Dr. Gerd Müller, the Federal Minister for Economic Cooperation and Development, opened a training centre at the Debaga refugee camp earlier this month.
Built by the Deutsche Gesellschaft für Internationale Zusammenarbeit (GIZ) GmbH on behalf of the German Federal Ministry for Economic Cooperation and Development (BMZ), the centre provides refugees with training measures in manufacturing jobs such as joiner, plumber, and electrician.
The training measures are intended to benefit particularly women as well. They are learning how to repair mobile telephones, for example, or install domestic electrical appliances. 1,200 people will have an opportunity to take part in the courses over the coming six months.
The objective is to enable refugees to earn a living and at the same time to counteract lethargy in the camp. When they return home after the war, it is hoped the skills they have acquired will help with reconstruction.
The centre will be managed by the Swedish non-governmental organisation Qandil. Debaga, originally a village of 2,500 inhabitants situated 40 kilometres south of Erbil in the Kurdish region of northern Iraq, today houses four large refugee camps with a total population of around 40,000.
Many people fled here following the capture of the city of Mosul by the terrorist militia Islamic State in summer 2014.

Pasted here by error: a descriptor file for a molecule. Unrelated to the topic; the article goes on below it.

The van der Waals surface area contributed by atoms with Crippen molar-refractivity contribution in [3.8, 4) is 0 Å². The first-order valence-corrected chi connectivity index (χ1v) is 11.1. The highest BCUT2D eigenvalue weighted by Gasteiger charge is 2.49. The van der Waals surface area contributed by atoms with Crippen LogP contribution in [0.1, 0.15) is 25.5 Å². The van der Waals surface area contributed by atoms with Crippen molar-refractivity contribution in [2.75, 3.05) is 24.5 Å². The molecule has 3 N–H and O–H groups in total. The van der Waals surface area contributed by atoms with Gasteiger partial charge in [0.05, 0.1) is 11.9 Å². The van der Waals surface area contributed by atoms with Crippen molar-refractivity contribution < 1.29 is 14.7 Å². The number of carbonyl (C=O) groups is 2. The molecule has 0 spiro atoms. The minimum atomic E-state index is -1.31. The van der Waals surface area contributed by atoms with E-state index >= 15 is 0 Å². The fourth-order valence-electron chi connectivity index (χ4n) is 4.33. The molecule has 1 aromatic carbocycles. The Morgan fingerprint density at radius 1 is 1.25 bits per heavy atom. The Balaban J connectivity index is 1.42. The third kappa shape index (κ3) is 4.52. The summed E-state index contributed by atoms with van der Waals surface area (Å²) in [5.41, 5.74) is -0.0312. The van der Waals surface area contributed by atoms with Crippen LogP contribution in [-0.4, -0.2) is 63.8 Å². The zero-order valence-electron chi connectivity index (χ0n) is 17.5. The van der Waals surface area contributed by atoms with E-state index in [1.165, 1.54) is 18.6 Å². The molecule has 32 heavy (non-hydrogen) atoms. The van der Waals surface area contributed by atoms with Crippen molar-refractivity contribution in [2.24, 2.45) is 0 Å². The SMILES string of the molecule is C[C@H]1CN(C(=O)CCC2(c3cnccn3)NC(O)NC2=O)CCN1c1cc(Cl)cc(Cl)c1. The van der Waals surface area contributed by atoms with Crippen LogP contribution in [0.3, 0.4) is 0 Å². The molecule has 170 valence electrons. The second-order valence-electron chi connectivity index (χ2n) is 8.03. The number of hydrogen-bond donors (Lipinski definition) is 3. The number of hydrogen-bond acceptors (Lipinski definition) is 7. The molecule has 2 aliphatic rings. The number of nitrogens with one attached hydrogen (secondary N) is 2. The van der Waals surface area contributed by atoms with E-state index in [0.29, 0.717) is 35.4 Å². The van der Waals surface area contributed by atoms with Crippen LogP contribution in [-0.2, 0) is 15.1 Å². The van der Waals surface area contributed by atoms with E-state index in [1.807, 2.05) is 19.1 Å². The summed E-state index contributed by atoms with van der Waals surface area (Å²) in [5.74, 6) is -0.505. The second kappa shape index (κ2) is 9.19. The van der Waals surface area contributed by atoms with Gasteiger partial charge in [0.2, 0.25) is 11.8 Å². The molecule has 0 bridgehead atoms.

With a population of just under three million, Mosul was the second-largest city in Iraq after Baghdad. In October 2016, the Iraqi army launched an offensive to recapture Mosul. Today it has won back control of the eastern half of the city as far as the banks of the River Tigris. GIZ has been active in northern Iraq for two years.
In the last nine months, it has successfully secured basic health care provision on behalf of BMZ for 65,000 people living in the refugee camps. Drinking water supplies have also been improved for almost one million people in Dohuk Governorate. Thirteen schools have been established so far.
A further 16 schools are currently under construction, ten of which will be completed in February 2017. This means that in total more than 47,000 children will be able to attend lessons here again.